By Simon Wood
Thomas & Mercer, 2013 ($14.95)
Reviewed by Shirley Wetzel
After the long slog from London to San Francisco, most of the passengers on the 747 are jet-lagged zombies, just longing for a place to collapse. Not so Terry Sheffield, who is bright-eyed and bushy-tailed, ready to start a new chapter in his life. He left behind his job, his friends and family in England to arrive at his own Plymouth Rock: a new country, a new home, a new career, and best of all, his new wife, Sarah. His joy starts to fade when Sarah is not there to greet him. Hours go by as his phone calls and pages go unanswered and his mood alternates between annoyance, anger, and fear. Finally accepting that Sarah is a no show, either by accident or design, he takes a shuttle to the small town of Edenville, only to find their new home empty, dark, and firmly locked. Pretty lousy start to his bright new life!
Could things get worse? Yes, they could. His forced entry into the house attracts the attention of the neighborhood Nosey Parker, and his next stop is the Edenville lockup. The sheriff finally buys his story, but does not share Terry's anxiety about his missing wife. After hearing about the couple's meeting on an adventure vacation in Costa Rica, their brief courtship, and their Las Vegas wedding, he questions just how well Terry really knows Sarah. Terry is incensed, but as time goes by and the mystery deepens, he begins to wonder the same thing.
His new boss at Genavax, an up and coming biomedical company, is less than sympathetic with his need to look for Sarah, and is not forthcoming about her own relationship with his wife. When a co-worker spills the beans about that, he is quickly warned off and refuses to say more. Sarah is a journalist, and Terry realizes her disappearance probably has to do with something she's been investigating, something dangerous. The editor Sarah usually works with, writing puff pieces and human interest stories, can shed no light on other stories, but offers encouragement and support.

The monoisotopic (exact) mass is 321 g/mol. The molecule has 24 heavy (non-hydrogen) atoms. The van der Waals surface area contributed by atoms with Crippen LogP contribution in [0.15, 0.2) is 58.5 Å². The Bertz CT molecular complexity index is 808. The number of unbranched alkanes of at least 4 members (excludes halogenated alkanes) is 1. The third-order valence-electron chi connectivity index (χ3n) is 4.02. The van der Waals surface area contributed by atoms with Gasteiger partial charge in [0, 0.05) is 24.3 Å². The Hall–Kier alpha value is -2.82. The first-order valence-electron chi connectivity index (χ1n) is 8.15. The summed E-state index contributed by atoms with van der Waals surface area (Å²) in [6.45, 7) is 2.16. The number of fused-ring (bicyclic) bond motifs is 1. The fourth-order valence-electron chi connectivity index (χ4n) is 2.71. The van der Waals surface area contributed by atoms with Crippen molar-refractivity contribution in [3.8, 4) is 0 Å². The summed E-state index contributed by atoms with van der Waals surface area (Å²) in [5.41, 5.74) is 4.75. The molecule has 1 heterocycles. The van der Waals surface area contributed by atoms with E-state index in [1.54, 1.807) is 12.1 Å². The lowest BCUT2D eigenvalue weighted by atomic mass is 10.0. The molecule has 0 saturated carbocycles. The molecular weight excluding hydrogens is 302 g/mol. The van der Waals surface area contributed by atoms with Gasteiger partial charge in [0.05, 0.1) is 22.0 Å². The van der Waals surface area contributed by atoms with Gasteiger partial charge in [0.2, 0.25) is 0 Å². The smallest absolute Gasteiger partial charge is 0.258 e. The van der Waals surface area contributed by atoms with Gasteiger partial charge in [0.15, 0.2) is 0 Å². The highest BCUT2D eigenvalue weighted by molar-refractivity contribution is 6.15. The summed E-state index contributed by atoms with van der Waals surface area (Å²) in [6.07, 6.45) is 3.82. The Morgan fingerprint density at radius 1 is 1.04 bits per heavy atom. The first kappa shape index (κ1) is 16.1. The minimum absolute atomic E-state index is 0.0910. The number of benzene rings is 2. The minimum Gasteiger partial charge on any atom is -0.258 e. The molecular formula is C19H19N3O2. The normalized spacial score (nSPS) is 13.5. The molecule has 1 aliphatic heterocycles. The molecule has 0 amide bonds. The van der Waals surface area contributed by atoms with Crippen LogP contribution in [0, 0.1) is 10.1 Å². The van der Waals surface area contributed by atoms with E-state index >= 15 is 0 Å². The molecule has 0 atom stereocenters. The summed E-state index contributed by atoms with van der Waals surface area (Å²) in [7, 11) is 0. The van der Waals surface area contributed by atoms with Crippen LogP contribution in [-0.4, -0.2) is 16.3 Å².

Terry needs all the support and encouragement he can get as he pulls out all the stops to find his wife. After a long day driving the roads around Edenville, searching for her car or an accident scene, he stops into a minigolf and games room for a soda and meets the owner, a cheerful man named Oscar Mayer. When Simon, not well-versed in American TV commercials, doesn't react to the name, Oscar takes a liking to him, sits down with him and lends a sympathetic ear. He takes him under his wing and into his heart, representing the best of American hospitality. The sheriff, on the other hand, while claiming to be doing his best to find Sarah, blows hot and cold. At least until the first body shows up.
Events escalate, tensions grow, and it becomes obvious that Sarah is on to something that certain parties will go to any lengths to prevent her from revealing. As Terry gets closer to figuring out the truth, he becomes a target as well. Terry is a stranger in a strange land, not knowing who he can trust, and it takes all his skills and resources to navigate through the maze that is now his life.
Simon Wood, an Agatha Award winner, is the author of several fine mysteries, including PAYING THE PIPER, WORKING STIFFS, and WE ALL FALL DOWN. He is a master at putting an average person into extraordinary circumstances, revealing the resiliency of the ordinary guy, or gal, and the power of the human spirit. NO SHOW is a one of his best.
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